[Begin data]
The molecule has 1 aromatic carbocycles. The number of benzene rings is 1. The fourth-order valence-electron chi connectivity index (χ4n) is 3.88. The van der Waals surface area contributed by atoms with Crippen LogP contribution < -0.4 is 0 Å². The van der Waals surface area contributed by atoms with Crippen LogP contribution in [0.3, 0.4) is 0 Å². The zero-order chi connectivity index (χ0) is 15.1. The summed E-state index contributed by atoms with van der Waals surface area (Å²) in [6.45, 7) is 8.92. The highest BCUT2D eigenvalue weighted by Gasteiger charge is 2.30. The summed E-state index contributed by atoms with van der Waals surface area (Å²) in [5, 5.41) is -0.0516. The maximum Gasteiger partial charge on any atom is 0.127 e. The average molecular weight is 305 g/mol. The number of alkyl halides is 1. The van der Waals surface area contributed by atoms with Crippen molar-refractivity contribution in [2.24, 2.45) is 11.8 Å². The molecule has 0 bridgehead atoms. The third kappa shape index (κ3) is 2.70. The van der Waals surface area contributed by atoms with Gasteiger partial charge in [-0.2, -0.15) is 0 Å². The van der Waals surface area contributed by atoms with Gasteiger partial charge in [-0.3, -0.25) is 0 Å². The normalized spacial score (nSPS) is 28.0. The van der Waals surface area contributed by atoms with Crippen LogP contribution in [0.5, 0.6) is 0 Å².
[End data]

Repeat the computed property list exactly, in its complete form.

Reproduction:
The molecule has 1 aromatic carbocycles. The number of benzene rings is 1. The fourth-order valence-electron chi connectivity index (χ4n) is 3.88. The van der Waals surface area contributed by atoms with Crippen LogP contribution < -0.4 is 0 Å². The van der Waals surface area contributed by atoms with Crippen LogP contribution in [0.3, 0.4) is 0 Å². The zero-order chi connectivity index (χ0) is 15.1. The summed E-state index contributed by atoms with van der Waals surface area (Å²) in [6.45, 7) is 8.92. The highest BCUT2D eigenvalue weighted by Gasteiger charge is 2.30. The summed E-state index contributed by atoms with van der Waals surface area (Å²) in [5, 5.41) is -0.0516. The maximum Gasteiger partial charge on any atom is 0.127 e. The average molecular weight is 305 g/mol. The number of alkyl halides is 1. The van der Waals surface area contributed by atoms with Crippen molar-refractivity contribution in [2.24, 2.45) is 11.8 Å². The molecule has 0 bridgehead atoms. The third kappa shape index (κ3) is 2.70. The van der Waals surface area contributed by atoms with Gasteiger partial charge in [-0.2, -0.15) is 0 Å². The van der Waals surface area contributed by atoms with Gasteiger partial charge in [-0.3, -0.25) is 0 Å². The normalized spacial score (nSPS) is 28.0. The van der Waals surface area contributed by atoms with Crippen LogP contribution in [0.5, 0.6) is 0 Å².